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Format: Mass Market Paperback
Open and Shut had me laughing hard. I like to read at coffee shops some times. Big mistake bringing this book along. Every couple of minutes I was barking out loud and everyone was looking at me like I was a mad man.

Rosenfelt, an author I had never read before, has a true gem here with 'Open and Shut'. He plots a good traditional mystery around some first rate characters and a wit a mile long. Its been a little while since I read a genre story exactly like this plot wise. It got me to thinking about how in the 80's there were nothing but lawyer mysteries. This is in many ways an homage to that era. (whoops, I have read Rosenfelt before and didn't like what it very much "Dont Tell a Soul" was an poorly plotted thriller with big holes).

The story itself is very simple. Andy Carpenter, a married (though separated) lawyer working in a small suburb outside of Manhattan defends a death row inmate on his last appeal. At the same time, he is looking for the 'real' killer and tries to make amends with his estranged wife.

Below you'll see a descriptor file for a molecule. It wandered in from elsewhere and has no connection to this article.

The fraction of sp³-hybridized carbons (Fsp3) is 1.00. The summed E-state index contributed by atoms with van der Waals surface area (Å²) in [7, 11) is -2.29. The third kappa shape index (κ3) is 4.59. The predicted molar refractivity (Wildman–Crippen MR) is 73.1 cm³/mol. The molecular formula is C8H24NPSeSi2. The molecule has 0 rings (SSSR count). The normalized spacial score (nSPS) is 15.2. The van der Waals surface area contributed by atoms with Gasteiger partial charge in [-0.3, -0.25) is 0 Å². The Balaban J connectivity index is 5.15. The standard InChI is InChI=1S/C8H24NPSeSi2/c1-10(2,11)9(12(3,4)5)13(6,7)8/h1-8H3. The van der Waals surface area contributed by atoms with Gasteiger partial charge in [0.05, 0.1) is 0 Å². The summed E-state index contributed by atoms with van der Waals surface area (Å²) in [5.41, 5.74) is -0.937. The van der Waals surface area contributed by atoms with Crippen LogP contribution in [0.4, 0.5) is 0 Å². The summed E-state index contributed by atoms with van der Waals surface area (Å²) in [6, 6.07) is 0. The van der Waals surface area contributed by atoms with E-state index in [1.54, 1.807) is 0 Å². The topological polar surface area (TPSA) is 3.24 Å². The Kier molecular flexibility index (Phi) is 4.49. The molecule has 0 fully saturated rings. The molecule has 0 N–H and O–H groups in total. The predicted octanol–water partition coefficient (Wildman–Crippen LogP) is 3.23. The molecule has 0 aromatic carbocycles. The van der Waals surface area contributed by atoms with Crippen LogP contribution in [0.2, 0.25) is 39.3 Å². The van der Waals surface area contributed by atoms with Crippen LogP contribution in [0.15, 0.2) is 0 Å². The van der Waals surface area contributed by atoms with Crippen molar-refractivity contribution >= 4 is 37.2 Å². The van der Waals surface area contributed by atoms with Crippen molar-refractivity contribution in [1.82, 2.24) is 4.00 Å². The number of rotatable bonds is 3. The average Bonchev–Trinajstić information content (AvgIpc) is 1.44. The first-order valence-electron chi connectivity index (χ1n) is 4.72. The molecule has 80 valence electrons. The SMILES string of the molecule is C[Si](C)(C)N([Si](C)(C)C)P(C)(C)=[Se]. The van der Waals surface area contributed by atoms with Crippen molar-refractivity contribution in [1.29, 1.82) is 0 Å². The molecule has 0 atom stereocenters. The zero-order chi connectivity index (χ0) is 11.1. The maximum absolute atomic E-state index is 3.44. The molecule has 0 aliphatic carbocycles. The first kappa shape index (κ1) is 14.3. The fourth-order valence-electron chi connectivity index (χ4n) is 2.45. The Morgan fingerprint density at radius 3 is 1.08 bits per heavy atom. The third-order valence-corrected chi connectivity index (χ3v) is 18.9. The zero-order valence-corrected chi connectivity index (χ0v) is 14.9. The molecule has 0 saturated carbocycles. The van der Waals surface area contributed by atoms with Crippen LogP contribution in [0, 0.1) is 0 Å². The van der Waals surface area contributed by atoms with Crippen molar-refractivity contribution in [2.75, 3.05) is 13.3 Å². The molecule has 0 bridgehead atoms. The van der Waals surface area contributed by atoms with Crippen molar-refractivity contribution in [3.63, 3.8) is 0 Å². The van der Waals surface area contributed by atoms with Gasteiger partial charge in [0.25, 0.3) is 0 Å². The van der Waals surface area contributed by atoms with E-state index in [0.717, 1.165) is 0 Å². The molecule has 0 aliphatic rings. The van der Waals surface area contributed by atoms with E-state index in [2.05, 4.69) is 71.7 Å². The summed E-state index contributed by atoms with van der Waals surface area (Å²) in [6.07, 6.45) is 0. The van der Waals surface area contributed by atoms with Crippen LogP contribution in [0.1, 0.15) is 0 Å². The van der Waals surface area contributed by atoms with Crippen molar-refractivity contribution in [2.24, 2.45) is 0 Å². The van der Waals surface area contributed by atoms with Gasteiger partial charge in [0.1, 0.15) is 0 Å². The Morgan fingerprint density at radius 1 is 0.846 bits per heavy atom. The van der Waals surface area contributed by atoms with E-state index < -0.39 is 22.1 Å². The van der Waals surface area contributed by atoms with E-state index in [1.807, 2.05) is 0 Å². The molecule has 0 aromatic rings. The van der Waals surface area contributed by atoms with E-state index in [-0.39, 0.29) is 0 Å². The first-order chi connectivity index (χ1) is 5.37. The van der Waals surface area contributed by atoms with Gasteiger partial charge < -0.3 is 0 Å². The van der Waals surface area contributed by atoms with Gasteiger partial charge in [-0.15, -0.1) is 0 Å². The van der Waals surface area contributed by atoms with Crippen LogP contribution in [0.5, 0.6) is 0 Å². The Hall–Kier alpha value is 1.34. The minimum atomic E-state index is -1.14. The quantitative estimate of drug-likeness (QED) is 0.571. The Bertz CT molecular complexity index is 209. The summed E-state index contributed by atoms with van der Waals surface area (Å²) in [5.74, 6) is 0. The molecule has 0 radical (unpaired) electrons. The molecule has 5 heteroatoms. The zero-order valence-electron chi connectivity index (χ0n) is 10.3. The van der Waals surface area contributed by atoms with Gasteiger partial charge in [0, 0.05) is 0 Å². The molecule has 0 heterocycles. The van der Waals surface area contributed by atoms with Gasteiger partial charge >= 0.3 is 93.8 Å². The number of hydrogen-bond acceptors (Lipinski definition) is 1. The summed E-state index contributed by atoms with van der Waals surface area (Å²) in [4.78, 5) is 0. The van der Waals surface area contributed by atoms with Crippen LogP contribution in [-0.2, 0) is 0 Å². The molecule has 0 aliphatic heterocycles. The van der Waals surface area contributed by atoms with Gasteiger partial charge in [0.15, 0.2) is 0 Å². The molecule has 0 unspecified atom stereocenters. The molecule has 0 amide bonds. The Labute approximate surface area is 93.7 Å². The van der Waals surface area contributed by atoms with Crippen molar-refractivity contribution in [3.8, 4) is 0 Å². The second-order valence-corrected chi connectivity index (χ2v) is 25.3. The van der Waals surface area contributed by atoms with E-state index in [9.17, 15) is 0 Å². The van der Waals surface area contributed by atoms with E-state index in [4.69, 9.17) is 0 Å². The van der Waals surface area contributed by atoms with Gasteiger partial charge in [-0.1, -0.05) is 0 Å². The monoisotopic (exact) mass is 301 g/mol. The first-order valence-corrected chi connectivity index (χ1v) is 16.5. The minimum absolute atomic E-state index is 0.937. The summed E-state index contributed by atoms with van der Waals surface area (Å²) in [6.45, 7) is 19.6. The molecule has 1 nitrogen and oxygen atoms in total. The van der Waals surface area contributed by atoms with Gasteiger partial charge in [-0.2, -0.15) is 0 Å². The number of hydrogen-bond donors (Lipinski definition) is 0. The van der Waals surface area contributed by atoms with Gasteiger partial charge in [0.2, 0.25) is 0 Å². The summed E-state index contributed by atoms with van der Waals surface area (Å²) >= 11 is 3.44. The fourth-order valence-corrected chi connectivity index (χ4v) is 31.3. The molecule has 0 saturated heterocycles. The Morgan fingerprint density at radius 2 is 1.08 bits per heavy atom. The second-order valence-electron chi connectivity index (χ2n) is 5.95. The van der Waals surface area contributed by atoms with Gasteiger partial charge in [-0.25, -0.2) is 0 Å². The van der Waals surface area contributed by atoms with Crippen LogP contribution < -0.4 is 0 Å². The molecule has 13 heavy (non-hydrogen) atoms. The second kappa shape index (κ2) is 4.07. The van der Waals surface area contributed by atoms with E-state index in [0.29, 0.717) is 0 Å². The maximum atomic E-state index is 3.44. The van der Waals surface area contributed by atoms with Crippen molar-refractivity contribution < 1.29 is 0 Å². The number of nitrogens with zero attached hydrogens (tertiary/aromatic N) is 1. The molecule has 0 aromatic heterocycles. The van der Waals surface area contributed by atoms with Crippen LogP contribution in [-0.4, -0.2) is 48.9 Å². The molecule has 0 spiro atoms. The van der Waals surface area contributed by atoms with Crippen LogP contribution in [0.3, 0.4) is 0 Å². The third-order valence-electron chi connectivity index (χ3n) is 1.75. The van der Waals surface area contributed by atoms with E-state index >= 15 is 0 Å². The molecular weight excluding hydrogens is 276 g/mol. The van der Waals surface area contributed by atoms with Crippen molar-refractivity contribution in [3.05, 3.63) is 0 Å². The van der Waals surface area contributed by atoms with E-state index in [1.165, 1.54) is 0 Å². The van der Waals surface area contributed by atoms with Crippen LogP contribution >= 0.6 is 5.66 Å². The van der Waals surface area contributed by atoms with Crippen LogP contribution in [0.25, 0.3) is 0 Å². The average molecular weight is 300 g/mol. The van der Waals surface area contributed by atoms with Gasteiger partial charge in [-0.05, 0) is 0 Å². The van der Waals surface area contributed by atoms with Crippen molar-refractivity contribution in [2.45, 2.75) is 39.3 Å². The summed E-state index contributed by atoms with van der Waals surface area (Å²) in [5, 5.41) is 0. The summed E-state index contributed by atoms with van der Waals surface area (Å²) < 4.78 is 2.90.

Some of the reviewers here are tying strings between Rosenfelt and Harlen Coben. I dont buy it. Bolitar and Carpenter are too different. I also dont agree that this book is a pale companion to the Bolitar books. I find it more like a Stuart Woods novel (let me just say I think Woods has been a disaster over the last 15 years, but he started off as a decent writer). It has that jaunty, tongue-in-cheek, in-the-know style.

What got me down a little was how unbelievable some of the courtroom stunts were. This guy should have been dis-bared long ago. Instead he continuously pulls out last minute rescue ploys. Its also on the simpler side. Your not going to be wowed or bowled over by anything here. This is what I would consider an 'All American Stick to the Ribs' starch meal.

If you want a simple easy to read genre tale that feels like it stepped out of the 1980's, this one is for you.